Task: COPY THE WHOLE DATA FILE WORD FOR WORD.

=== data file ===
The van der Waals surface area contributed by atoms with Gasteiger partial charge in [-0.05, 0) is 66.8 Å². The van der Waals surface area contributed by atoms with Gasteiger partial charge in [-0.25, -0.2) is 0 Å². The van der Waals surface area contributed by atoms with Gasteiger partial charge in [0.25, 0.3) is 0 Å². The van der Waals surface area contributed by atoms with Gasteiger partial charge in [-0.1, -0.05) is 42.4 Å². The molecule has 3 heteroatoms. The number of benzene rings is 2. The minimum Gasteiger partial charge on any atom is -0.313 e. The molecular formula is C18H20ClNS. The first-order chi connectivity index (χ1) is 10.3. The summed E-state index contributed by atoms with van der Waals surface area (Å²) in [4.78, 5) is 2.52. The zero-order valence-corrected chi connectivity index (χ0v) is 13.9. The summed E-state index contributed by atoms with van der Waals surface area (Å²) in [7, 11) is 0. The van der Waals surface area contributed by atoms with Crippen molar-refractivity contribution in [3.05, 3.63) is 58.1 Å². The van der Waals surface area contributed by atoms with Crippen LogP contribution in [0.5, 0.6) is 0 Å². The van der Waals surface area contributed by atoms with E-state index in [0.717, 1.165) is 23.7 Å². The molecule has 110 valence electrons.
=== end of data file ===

The van der Waals surface area contributed by atoms with Gasteiger partial charge in [-0.05, 0) is 66.8 Å². The van der Waals surface area contributed by atoms with Gasteiger partial charge in [-0.25, -0.2) is 0 Å². The van der Waals surface area contributed by atoms with Gasteiger partial charge in [0.25, 0.3) is 0 Å². The van der Waals surface area contributed by atoms with Gasteiger partial charge in [-0.1, -0.05) is 42.4 Å². The molecule has 3 heteroatoms. The number of benzene rings is 2. The minimum Gasteiger partial charge on any atom is -0.313 e. The molecular formula is C18H20ClNS. The first-order chi connectivity index (χ1) is 10.3. The summed E-state index contributed by atoms with van der Waals surface area (Å²) in [4.78, 5) is 2.52. The zero-order valence-corrected chi connectivity index (χ0v) is 13.9. The summed E-state index contributed by atoms with van der Waals surface area (Å²) in [7, 11) is 0. The van der Waals surface area contributed by atoms with Crippen molar-refractivity contribution in [3.05, 3.63) is 58.1 Å². The van der Waals surface area contributed by atoms with Crippen LogP contribution in [0.5, 0.6) is 0 Å². The van der Waals surface area contributed by atoms with E-state index in [0.717, 1.165) is 23.7 Å². The molecule has 110 valence electrons.